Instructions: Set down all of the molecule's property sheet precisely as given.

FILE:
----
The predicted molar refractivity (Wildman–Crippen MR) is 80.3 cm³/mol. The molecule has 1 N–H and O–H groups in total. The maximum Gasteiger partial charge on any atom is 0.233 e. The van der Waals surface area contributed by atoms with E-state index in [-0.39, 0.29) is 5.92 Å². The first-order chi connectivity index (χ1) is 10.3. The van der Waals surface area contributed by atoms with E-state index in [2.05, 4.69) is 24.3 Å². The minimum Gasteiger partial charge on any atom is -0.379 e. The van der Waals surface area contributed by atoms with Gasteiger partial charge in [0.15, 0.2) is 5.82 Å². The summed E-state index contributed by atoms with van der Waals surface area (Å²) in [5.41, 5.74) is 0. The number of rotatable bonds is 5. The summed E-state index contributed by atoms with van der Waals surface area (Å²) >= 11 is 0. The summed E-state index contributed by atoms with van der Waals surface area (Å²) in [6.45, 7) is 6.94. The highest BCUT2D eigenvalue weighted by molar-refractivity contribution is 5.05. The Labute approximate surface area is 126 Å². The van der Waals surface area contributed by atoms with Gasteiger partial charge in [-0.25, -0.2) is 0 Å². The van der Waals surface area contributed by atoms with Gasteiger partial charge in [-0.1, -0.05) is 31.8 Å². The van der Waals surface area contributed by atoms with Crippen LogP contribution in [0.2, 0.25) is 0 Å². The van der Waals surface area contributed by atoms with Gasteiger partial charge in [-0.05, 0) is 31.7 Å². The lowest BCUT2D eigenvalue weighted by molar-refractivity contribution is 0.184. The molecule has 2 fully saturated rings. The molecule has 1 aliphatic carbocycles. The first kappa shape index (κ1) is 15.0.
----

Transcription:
The predicted molar refractivity (Wildman–Crippen MR) is 80.3 cm³/mol. The molecule has 1 N–H and O–H groups in total. The maximum Gasteiger partial charge on any atom is 0.233 e. The van der Waals surface area contributed by atoms with E-state index in [-0.39, 0.29) is 5.92 Å². The first-order chi connectivity index (χ1) is 10.3. The van der Waals surface area contributed by atoms with E-state index in [2.05, 4.69) is 24.3 Å². The minimum Gasteiger partial charge on any atom is -0.379 e. The van der Waals surface area contributed by atoms with Gasteiger partial charge in [0.15, 0.2) is 5.82 Å². The summed E-state index contributed by atoms with van der Waals surface area (Å²) in [5.41, 5.74) is 0. The number of rotatable bonds is 5. The summed E-state index contributed by atoms with van der Waals surface area (Å²) >= 11 is 0. The summed E-state index contributed by atoms with van der Waals surface area (Å²) in [6.45, 7) is 6.94. The highest BCUT2D eigenvalue weighted by molar-refractivity contribution is 5.05. The Labute approximate surface area is 126 Å². The van der Waals surface area contributed by atoms with Gasteiger partial charge in [-0.25, -0.2) is 0 Å². The van der Waals surface area contributed by atoms with Gasteiger partial charge in [-0.1, -0.05) is 31.8 Å². The van der Waals surface area contributed by atoms with Crippen LogP contribution in [0.2, 0.25) is 0 Å². The van der Waals surface area contributed by atoms with Gasteiger partial charge in [-0.05, 0) is 31.7 Å². The lowest BCUT2D eigenvalue weighted by molar-refractivity contribution is 0.184. The molecule has 2 fully saturated rings. The molecule has 1 aliphatic carbocycles. The first kappa shape index (κ1) is 15.0.